One of the most important yet stressful tasks is terminating employees. A termination letter can make this easy. Read on to find how…
As part of being an employer being in business, terminating employees is a necessary task although it can be quite stressful to go through the transition of letting one employee go while having to fill their vacancy. It is just as important a process as hiring and onboarding. Firing/Completion of term and rehiring are not always easy. But there are professional ways to do it that can reduce the trauma for everyone involved in the process. An employee is terminated either when their service period comes to an end in case of contact-based employment, or they are leaving the current job for better prospects or they are being fired from the company. In either of these cases, it is important that the exit formalities be completed properly and that there is proper documentation for every procedure. A termination letter is just one of the exit procedures that marks the end of the employee’s journey with the organization due to the reasons mentioned above.
What is a termination letter?
If you are an employer considering terminating an employee, it is important that you have a written record of everything. A termination letter serves the same purpose. It confirms the end of an individual’s employment with the company and brings forth the important information that they need to know to be able to move forward. This serves as the official record for the layoff or firing.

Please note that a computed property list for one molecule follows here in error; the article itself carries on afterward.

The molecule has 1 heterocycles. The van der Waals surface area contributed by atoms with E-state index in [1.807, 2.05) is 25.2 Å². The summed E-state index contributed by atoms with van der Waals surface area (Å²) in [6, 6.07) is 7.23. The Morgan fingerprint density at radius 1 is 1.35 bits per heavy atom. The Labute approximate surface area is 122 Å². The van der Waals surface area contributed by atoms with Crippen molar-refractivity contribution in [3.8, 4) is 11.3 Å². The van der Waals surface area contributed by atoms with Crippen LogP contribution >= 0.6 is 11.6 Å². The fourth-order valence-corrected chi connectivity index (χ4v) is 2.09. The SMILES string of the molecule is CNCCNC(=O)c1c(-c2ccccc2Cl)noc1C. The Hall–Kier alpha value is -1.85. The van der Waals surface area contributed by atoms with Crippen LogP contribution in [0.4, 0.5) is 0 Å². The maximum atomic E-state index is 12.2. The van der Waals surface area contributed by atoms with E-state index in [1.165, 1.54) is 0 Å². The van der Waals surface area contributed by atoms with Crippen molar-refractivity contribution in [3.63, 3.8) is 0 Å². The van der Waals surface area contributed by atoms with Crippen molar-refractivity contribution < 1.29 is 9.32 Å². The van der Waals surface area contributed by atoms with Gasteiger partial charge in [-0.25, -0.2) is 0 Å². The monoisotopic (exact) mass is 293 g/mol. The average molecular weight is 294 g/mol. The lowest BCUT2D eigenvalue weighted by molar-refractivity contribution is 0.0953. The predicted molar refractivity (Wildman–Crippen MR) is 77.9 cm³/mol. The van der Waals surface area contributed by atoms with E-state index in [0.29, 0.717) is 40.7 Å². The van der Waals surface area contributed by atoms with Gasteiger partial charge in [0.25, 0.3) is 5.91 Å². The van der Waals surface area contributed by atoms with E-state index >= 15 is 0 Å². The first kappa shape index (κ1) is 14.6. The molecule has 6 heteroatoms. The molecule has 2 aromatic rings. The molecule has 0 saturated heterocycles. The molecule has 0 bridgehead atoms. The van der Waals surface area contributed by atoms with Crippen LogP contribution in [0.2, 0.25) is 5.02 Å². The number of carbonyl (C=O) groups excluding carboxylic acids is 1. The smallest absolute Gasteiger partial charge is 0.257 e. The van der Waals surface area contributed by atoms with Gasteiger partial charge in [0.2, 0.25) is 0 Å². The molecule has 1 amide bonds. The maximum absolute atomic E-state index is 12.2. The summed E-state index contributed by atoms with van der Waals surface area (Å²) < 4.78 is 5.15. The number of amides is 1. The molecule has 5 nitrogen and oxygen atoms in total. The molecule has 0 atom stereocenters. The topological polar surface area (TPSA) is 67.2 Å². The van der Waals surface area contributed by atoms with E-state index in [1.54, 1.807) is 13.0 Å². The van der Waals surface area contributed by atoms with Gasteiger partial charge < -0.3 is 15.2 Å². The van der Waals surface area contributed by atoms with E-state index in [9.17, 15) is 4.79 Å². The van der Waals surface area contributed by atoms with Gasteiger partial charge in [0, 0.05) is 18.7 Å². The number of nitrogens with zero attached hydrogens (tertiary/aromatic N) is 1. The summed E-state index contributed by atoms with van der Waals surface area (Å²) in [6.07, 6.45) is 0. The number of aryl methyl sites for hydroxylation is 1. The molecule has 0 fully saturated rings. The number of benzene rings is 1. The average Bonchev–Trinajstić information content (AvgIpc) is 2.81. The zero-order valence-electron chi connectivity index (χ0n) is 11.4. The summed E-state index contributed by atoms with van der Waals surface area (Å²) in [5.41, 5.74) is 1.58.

The termination letter provides reasons for the involuntary turnover, lists the next steps that the employees need to take, and brings forth any compensation or benefits that they will receive. It is also known as a letter of separation, a notice of termination of employment, or a contract termination letter.
When are termination letters used?
Termination letters are usually used when informing someone that their employment with the organization is ending. They are mostly required by the company’s internal HR policy and also serves as a courtesy to the leaving employees. The following are generally the circumstances when they are issued:
- Without cause: Without cause refers to employment dismissals related to company downsizing and other larger market factors, unrelated to specific employee performance or fit within the company.
- With cause: With cause refers directly to an individual employee’s performance and behavior.
- End of a business contract: This letter is used to end business relations with another party you previously entered a contract with.
Why are termination letters important?
Termination letters are important as they can help you maintain a good reputation for your company, show professionalism, and provide a record of events for legal reasons, though most of the employers are not required to provide one.
Providing a letter of termination is a more compassionate and respectful way to dismiss employees. Giving employees notice allows them some time to handle external situations that will change with their unemployment. It also gives employees a full understanding of the details of their dismissal. It’s important to continue showing respect for an employee and assist them with their transition. This fosters a better relationship between the employee and the company, providing an opportunity for them to return in the future.
Elements in a termination letter:
While writing a termination letter, the following are the important points to be kept in mind and included in the letter.
1. Basic Employee information